Overall this is a pretty weak release that ultimately feels unnecessary. Outside of the context of his once amazing underground collective, Nocando is just another rapper. He’s at his best when surrounded by talent with more charisma than himself, such as his group work with Busdriver as Flash Bang Grenada. On his own, he lacks the ability to create a great album. This was much of the issue with Severed. It was just so overwhelmingly generic and poorly handled. It’s a shame too, because there did genuinely seem to be some good ideas behind the album, Nocando just dropped the ball when it came to executing them in a way that makes for an enjoyable listen. He’s failed to address his shortcomings as a rapper, and they’ve only began to compound and worsen.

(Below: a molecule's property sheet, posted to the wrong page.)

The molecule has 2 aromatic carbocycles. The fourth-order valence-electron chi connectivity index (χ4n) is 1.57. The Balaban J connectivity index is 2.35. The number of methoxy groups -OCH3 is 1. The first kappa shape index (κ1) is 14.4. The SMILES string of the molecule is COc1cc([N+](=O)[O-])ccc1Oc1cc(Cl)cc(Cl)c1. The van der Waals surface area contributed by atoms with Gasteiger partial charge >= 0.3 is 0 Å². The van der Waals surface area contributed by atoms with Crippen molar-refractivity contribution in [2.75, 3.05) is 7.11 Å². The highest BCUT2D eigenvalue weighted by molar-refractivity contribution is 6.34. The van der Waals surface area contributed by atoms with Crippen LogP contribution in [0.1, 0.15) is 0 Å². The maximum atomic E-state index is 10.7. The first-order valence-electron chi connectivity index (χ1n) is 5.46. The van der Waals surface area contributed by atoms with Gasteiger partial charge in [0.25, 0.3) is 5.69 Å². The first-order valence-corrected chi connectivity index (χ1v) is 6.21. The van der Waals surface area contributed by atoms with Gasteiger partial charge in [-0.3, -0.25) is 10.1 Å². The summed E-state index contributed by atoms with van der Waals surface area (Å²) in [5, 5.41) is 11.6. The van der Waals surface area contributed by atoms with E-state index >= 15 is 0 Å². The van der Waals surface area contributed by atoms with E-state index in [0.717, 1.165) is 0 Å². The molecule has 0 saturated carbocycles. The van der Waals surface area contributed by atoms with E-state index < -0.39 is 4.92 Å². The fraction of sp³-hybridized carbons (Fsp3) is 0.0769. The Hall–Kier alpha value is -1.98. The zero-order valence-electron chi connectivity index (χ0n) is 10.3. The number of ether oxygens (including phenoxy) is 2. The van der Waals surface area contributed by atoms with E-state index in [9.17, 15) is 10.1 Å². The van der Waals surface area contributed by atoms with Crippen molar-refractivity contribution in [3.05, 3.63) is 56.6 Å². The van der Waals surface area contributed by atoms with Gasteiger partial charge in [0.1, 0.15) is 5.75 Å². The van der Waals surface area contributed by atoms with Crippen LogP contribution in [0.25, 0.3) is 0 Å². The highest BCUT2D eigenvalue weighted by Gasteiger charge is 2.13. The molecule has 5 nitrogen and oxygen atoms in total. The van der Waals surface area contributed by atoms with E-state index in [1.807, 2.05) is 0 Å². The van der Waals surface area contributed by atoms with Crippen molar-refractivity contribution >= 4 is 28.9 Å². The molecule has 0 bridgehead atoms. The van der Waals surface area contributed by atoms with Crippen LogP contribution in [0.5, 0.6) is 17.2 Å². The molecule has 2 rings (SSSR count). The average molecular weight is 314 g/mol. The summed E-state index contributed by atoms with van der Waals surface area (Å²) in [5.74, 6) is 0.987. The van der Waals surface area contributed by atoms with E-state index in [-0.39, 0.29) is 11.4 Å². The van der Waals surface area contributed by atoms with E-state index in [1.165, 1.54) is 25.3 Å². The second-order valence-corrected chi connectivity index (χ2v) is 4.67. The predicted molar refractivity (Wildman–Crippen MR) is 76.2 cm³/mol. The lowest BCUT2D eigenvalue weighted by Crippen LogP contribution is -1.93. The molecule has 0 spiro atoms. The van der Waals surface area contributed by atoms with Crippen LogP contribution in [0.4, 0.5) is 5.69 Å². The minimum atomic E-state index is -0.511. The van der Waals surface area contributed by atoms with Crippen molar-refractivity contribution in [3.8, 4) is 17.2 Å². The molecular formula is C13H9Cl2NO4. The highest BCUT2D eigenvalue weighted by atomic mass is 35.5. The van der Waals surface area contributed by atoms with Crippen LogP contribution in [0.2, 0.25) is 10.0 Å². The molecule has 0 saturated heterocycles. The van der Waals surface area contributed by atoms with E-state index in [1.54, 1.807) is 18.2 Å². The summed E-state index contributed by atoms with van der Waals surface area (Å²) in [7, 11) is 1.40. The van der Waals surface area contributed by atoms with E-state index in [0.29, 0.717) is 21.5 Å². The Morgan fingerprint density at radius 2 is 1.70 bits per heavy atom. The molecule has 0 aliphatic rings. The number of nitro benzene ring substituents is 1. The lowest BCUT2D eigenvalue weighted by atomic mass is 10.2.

It’s hard to see the appeal in Severed unless you’re a big Nocando fan or desperately clinging onto the nostalgia of Hellfyre Club. A label that should’ve been allowed to rest permanently after the mistreatment of fans and artists around the time of its initial demise.

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Artist of the Month: Open Mike Eagle

by Dustin

OME

Have you ever found yourself sitting at home wishing you had music in your library that you could really relate with? Not just emotionally, but also in terms of the small day to day things you want to tell people, but don’t because you’re afraid of boring your friends with another complaint about your kids smearing pasta into the couch? If this is something you’ve been looking for in music, look no further than the Chicago-born-Los Angeles-based Open Mike Eagle.